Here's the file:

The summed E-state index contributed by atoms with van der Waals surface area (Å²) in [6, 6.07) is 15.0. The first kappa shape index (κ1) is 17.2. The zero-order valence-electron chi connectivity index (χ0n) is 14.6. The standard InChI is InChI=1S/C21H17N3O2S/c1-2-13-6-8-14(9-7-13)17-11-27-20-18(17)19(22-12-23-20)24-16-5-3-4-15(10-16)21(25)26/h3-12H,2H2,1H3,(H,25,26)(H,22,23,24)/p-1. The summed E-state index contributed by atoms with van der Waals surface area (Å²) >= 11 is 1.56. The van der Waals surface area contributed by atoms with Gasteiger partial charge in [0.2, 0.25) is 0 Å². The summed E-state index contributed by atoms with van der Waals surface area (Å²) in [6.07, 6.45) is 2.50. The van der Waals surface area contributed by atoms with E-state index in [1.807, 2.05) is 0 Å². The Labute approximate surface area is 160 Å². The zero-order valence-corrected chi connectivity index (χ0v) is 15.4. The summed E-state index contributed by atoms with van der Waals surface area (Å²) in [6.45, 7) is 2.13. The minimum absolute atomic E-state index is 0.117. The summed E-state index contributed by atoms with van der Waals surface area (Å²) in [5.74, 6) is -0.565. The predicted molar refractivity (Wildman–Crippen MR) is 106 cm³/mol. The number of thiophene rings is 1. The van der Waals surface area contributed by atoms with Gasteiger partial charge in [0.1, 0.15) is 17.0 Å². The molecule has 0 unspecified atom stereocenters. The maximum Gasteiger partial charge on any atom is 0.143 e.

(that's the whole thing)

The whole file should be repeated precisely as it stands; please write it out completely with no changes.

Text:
The summed E-state index contributed by atoms with van der Waals surface area (Å²) in [6, 6.07) is 15.0. The first kappa shape index (κ1) is 17.2. The zero-order valence-electron chi connectivity index (χ0n) is 14.6. The standard InChI is InChI=1S/C21H17N3O2S/c1-2-13-6-8-14(9-7-13)17-11-27-20-18(17)19(22-12-23-20)24-16-5-3-4-15(10-16)21(25)26/h3-12H,2H2,1H3,(H,25,26)(H,22,23,24)/p-1. The summed E-state index contributed by atoms with van der Waals surface area (Å²) >= 11 is 1.56. The van der Waals surface area contributed by atoms with Gasteiger partial charge in [0.2, 0.25) is 0 Å². The summed E-state index contributed by atoms with van der Waals surface area (Å²) in [6.07, 6.45) is 2.50. The van der Waals surface area contributed by atoms with E-state index in [1.807, 2.05) is 0 Å². The Labute approximate surface area is 160 Å². The zero-order valence-corrected chi connectivity index (χ0v) is 15.4. The summed E-state index contributed by atoms with van der Waals surface area (Å²) in [6.45, 7) is 2.13. The minimum absolute atomic E-state index is 0.117. The summed E-state index contributed by atoms with van der Waals surface area (Å²) in [5.74, 6) is -0.565. The predicted molar refractivity (Wildman–Crippen MR) is 106 cm³/mol. The number of thiophene rings is 1. The van der Waals surface area contributed by atoms with Gasteiger partial charge in [0.1, 0.15) is 17.0 Å². The molecule has 0 unspecified atom stereocenters. The maximum Gasteiger partial charge on any atom is 0.143 e.